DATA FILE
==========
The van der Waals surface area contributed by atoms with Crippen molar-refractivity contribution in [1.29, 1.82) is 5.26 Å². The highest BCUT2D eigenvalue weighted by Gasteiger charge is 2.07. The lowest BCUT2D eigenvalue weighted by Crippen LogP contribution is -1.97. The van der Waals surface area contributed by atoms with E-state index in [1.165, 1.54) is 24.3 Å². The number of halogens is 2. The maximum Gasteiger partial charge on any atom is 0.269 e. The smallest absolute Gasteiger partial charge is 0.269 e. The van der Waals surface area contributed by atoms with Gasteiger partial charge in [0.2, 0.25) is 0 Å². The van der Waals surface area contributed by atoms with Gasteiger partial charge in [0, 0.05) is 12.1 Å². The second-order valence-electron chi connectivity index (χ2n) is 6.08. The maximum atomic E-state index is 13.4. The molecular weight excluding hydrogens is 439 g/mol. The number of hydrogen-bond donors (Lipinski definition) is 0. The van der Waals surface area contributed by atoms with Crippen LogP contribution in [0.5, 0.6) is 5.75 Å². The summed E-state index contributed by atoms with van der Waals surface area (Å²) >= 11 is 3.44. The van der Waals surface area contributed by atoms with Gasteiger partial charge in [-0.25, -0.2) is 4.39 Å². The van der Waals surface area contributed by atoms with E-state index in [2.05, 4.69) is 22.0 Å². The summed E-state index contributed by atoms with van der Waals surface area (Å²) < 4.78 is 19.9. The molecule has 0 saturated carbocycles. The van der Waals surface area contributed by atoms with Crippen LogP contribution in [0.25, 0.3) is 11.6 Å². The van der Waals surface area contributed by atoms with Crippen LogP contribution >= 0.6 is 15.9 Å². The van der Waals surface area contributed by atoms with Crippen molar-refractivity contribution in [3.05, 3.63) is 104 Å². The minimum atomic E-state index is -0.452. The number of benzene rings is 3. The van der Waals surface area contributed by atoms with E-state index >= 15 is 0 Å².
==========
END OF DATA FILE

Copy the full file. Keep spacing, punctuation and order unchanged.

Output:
The van der Waals surface area contributed by atoms with Crippen molar-refractivity contribution in [1.29, 1.82) is 5.26 Å². The highest BCUT2D eigenvalue weighted by Gasteiger charge is 2.07. The lowest BCUT2D eigenvalue weighted by Crippen LogP contribution is -1.97. The van der Waals surface area contributed by atoms with E-state index in [1.165, 1.54) is 24.3 Å². The number of halogens is 2. The maximum Gasteiger partial charge on any atom is 0.269 e. The smallest absolute Gasteiger partial charge is 0.269 e. The van der Waals surface area contributed by atoms with Gasteiger partial charge in [0.2, 0.25) is 0 Å². The van der Waals surface area contributed by atoms with Gasteiger partial charge in [0, 0.05) is 12.1 Å². The second-order valence-electron chi connectivity index (χ2n) is 6.08. The maximum atomic E-state index is 13.4. The molecular weight excluding hydrogens is 439 g/mol. The number of hydrogen-bond donors (Lipinski definition) is 0. The van der Waals surface area contributed by atoms with Crippen LogP contribution in [0.5, 0.6) is 5.75 Å². The summed E-state index contributed by atoms with van der Waals surface area (Å²) >= 11 is 3.44. The van der Waals surface area contributed by atoms with Gasteiger partial charge in [-0.25, -0.2) is 4.39 Å². The van der Waals surface area contributed by atoms with E-state index in [2.05, 4.69) is 22.0 Å². The summed E-state index contributed by atoms with van der Waals surface area (Å²) < 4.78 is 19.9. The molecule has 0 saturated carbocycles. The van der Waals surface area contributed by atoms with Crippen LogP contribution in [0.25, 0.3) is 11.6 Å². The van der Waals surface area contributed by atoms with Crippen LogP contribution >= 0.6 is 15.9 Å². The van der Waals surface area contributed by atoms with Crippen molar-refractivity contribution in [3.05, 3.63) is 104 Å². The minimum atomic E-state index is -0.452. The number of benzene rings is 3. The van der Waals surface area contributed by atoms with E-state index >= 15 is 0 Å².